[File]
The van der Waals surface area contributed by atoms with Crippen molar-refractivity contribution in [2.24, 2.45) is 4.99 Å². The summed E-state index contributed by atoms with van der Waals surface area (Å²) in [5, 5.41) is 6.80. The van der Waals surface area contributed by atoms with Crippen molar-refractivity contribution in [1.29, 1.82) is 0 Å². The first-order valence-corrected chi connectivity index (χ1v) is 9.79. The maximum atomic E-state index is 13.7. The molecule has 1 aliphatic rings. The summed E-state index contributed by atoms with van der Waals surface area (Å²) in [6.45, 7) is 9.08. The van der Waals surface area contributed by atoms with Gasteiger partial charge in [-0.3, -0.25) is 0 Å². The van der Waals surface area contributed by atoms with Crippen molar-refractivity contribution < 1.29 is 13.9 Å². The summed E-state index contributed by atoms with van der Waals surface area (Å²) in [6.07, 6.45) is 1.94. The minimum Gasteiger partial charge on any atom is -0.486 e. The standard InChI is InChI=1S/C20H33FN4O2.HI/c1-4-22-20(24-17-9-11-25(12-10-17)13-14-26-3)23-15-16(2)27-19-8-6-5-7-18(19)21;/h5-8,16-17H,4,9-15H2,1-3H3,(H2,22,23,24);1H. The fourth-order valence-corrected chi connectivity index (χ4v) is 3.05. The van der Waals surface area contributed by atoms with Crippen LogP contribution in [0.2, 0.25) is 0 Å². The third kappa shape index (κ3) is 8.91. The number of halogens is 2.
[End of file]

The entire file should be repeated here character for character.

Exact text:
The van der Waals surface area contributed by atoms with Crippen molar-refractivity contribution in [2.24, 2.45) is 4.99 Å². The summed E-state index contributed by atoms with van der Waals surface area (Å²) in [5, 5.41) is 6.80. The van der Waals surface area contributed by atoms with Crippen molar-refractivity contribution in [1.29, 1.82) is 0 Å². The first-order valence-corrected chi connectivity index (χ1v) is 9.79. The maximum atomic E-state index is 13.7. The molecule has 1 aliphatic rings. The summed E-state index contributed by atoms with van der Waals surface area (Å²) in [6.45, 7) is 9.08. The van der Waals surface area contributed by atoms with Gasteiger partial charge in [-0.3, -0.25) is 0 Å². The van der Waals surface area contributed by atoms with Crippen molar-refractivity contribution < 1.29 is 13.9 Å². The summed E-state index contributed by atoms with van der Waals surface area (Å²) in [6.07, 6.45) is 1.94. The minimum Gasteiger partial charge on any atom is -0.486 e. The standard InChI is InChI=1S/C20H33FN4O2.HI/c1-4-22-20(24-17-9-11-25(12-10-17)13-14-26-3)23-15-16(2)27-19-8-6-5-7-18(19)21;/h5-8,16-17H,4,9-15H2,1-3H3,(H2,22,23,24);1H. The fourth-order valence-corrected chi connectivity index (χ4v) is 3.05. The van der Waals surface area contributed by atoms with Crippen LogP contribution in [0.2, 0.25) is 0 Å². The third kappa shape index (κ3) is 8.91. The number of halogens is 2.